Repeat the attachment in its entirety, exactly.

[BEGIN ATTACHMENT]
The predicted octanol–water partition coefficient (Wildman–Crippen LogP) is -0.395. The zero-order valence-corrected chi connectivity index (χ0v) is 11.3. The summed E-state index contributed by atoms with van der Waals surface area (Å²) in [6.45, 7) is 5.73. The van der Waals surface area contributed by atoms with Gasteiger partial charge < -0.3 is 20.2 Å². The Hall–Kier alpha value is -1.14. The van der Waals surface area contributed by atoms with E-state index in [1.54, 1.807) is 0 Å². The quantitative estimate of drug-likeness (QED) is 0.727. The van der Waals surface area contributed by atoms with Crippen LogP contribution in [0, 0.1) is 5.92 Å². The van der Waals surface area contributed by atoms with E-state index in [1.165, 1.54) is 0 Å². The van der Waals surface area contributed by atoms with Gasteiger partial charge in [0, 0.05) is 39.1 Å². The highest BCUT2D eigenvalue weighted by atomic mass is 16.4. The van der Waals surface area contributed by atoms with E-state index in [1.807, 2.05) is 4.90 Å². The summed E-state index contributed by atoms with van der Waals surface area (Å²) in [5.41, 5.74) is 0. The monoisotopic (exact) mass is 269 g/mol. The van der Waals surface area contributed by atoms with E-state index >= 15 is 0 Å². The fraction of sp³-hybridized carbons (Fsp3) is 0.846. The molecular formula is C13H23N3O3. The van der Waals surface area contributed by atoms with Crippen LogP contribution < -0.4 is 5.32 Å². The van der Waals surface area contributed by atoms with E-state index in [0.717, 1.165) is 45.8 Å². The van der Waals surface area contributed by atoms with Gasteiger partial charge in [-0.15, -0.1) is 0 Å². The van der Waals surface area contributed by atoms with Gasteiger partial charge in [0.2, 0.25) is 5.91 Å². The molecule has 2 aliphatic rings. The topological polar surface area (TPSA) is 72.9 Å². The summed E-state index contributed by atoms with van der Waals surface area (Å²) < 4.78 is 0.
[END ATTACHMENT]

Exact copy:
The predicted octanol–water partition coefficient (Wildman–Crippen LogP) is -0.395. The zero-order valence-corrected chi connectivity index (χ0v) is 11.3. The summed E-state index contributed by atoms with van der Waals surface area (Å²) in [6.45, 7) is 5.73. The van der Waals surface area contributed by atoms with Gasteiger partial charge < -0.3 is 20.2 Å². The Hall–Kier alpha value is -1.14. The van der Waals surface area contributed by atoms with E-state index in [1.54, 1.807) is 0 Å². The quantitative estimate of drug-likeness (QED) is 0.727. The van der Waals surface area contributed by atoms with Crippen LogP contribution in [0, 0.1) is 5.92 Å². The van der Waals surface area contributed by atoms with E-state index in [1.165, 1.54) is 0 Å². The van der Waals surface area contributed by atoms with Gasteiger partial charge in [0, 0.05) is 39.1 Å². The highest BCUT2D eigenvalue weighted by atomic mass is 16.4. The van der Waals surface area contributed by atoms with E-state index in [1.807, 2.05) is 4.90 Å². The summed E-state index contributed by atoms with van der Waals surface area (Å²) in [5.41, 5.74) is 0. The monoisotopic (exact) mass is 269 g/mol. The van der Waals surface area contributed by atoms with E-state index >= 15 is 0 Å². The fraction of sp³-hybridized carbons (Fsp3) is 0.846. The molecular formula is C13H23N3O3. The van der Waals surface area contributed by atoms with Crippen LogP contribution < -0.4 is 5.32 Å². The van der Waals surface area contributed by atoms with E-state index in [0.717, 1.165) is 45.8 Å². The van der Waals surface area contributed by atoms with Gasteiger partial charge in [-0.15, -0.1) is 0 Å². The van der Waals surface area contributed by atoms with Gasteiger partial charge in [0.2, 0.25) is 5.91 Å². The molecule has 2 aliphatic rings. The topological polar surface area (TPSA) is 72.9 Å². The summed E-state index contributed by atoms with van der Waals surface area (Å²) < 4.78 is 0.